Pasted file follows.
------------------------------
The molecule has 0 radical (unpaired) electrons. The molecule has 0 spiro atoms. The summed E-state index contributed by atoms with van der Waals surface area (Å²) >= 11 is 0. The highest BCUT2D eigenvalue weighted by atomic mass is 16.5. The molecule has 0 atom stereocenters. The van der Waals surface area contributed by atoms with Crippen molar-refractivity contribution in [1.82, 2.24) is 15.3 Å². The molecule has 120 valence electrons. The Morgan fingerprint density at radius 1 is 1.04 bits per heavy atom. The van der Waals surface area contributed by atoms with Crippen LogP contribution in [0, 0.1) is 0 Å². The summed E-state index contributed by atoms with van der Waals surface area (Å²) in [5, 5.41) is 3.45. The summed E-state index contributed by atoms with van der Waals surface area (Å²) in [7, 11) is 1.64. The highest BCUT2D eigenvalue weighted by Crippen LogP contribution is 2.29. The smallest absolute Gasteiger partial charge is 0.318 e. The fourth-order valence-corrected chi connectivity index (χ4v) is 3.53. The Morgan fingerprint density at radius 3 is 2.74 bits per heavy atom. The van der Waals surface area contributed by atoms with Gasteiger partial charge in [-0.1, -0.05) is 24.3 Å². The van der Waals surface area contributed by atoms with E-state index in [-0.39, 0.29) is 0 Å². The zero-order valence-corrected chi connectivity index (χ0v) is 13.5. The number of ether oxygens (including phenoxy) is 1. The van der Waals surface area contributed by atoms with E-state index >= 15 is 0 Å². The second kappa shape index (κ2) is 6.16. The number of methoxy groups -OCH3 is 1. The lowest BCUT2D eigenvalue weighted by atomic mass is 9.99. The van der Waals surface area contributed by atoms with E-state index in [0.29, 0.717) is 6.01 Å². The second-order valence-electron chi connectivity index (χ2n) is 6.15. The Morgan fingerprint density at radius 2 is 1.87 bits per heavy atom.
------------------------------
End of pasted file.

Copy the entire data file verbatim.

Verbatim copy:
The molecule has 0 radical (unpaired) electrons. The molecule has 0 spiro atoms. The summed E-state index contributed by atoms with van der Waals surface area (Å²) >= 11 is 0. The highest BCUT2D eigenvalue weighted by atomic mass is 16.5. The molecule has 0 atom stereocenters. The van der Waals surface area contributed by atoms with Crippen molar-refractivity contribution in [1.82, 2.24) is 15.3 Å². The molecule has 120 valence electrons. The Morgan fingerprint density at radius 1 is 1.04 bits per heavy atom. The van der Waals surface area contributed by atoms with Crippen LogP contribution in [0, 0.1) is 0 Å². The summed E-state index contributed by atoms with van der Waals surface area (Å²) in [5, 5.41) is 3.45. The summed E-state index contributed by atoms with van der Waals surface area (Å²) in [7, 11) is 1.64. The highest BCUT2D eigenvalue weighted by Crippen LogP contribution is 2.29. The smallest absolute Gasteiger partial charge is 0.318 e. The fourth-order valence-corrected chi connectivity index (χ4v) is 3.53. The Morgan fingerprint density at radius 3 is 2.74 bits per heavy atom. The van der Waals surface area contributed by atoms with Gasteiger partial charge in [-0.1, -0.05) is 24.3 Å². The van der Waals surface area contributed by atoms with E-state index in [-0.39, 0.29) is 0 Å². The zero-order valence-corrected chi connectivity index (χ0v) is 13.5. The number of ether oxygens (including phenoxy) is 1. The van der Waals surface area contributed by atoms with E-state index >= 15 is 0 Å². The second kappa shape index (κ2) is 6.16. The number of methoxy groups -OCH3 is 1. The lowest BCUT2D eigenvalue weighted by atomic mass is 9.99. The van der Waals surface area contributed by atoms with E-state index in [0.29, 0.717) is 6.01 Å². The second-order valence-electron chi connectivity index (χ2n) is 6.15. The Morgan fingerprint density at radius 2 is 1.87 bits per heavy atom.